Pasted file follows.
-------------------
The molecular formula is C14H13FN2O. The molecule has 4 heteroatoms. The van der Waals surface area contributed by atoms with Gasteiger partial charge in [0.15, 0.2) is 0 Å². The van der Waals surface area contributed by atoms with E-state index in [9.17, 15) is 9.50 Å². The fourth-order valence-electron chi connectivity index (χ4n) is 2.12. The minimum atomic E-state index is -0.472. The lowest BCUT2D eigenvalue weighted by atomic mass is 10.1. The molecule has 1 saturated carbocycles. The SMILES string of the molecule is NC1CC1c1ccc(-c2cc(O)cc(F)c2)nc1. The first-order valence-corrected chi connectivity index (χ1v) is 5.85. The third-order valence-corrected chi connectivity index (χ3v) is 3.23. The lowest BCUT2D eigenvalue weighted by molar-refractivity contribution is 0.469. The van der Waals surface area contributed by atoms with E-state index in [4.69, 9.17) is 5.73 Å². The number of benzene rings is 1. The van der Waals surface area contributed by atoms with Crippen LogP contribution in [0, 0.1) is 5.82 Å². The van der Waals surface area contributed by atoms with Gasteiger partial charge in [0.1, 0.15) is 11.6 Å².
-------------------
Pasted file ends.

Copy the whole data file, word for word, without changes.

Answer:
The molecular formula is C14H13FN2O. The molecule has 4 heteroatoms. The van der Waals surface area contributed by atoms with Gasteiger partial charge in [0.15, 0.2) is 0 Å². The van der Waals surface area contributed by atoms with E-state index in [9.17, 15) is 9.50 Å². The fourth-order valence-electron chi connectivity index (χ4n) is 2.12. The minimum atomic E-state index is -0.472. The lowest BCUT2D eigenvalue weighted by atomic mass is 10.1. The molecule has 1 saturated carbocycles. The SMILES string of the molecule is NC1CC1c1ccc(-c2cc(O)cc(F)c2)nc1. The first-order valence-corrected chi connectivity index (χ1v) is 5.85. The third-order valence-corrected chi connectivity index (χ3v) is 3.23. The lowest BCUT2D eigenvalue weighted by molar-refractivity contribution is 0.469. The van der Waals surface area contributed by atoms with E-state index in [4.69, 9.17) is 5.73 Å². The number of benzene rings is 1. The van der Waals surface area contributed by atoms with Crippen LogP contribution in [0, 0.1) is 5.82 Å². The van der Waals surface area contributed by atoms with Gasteiger partial charge in [0.1, 0.15) is 11.6 Å².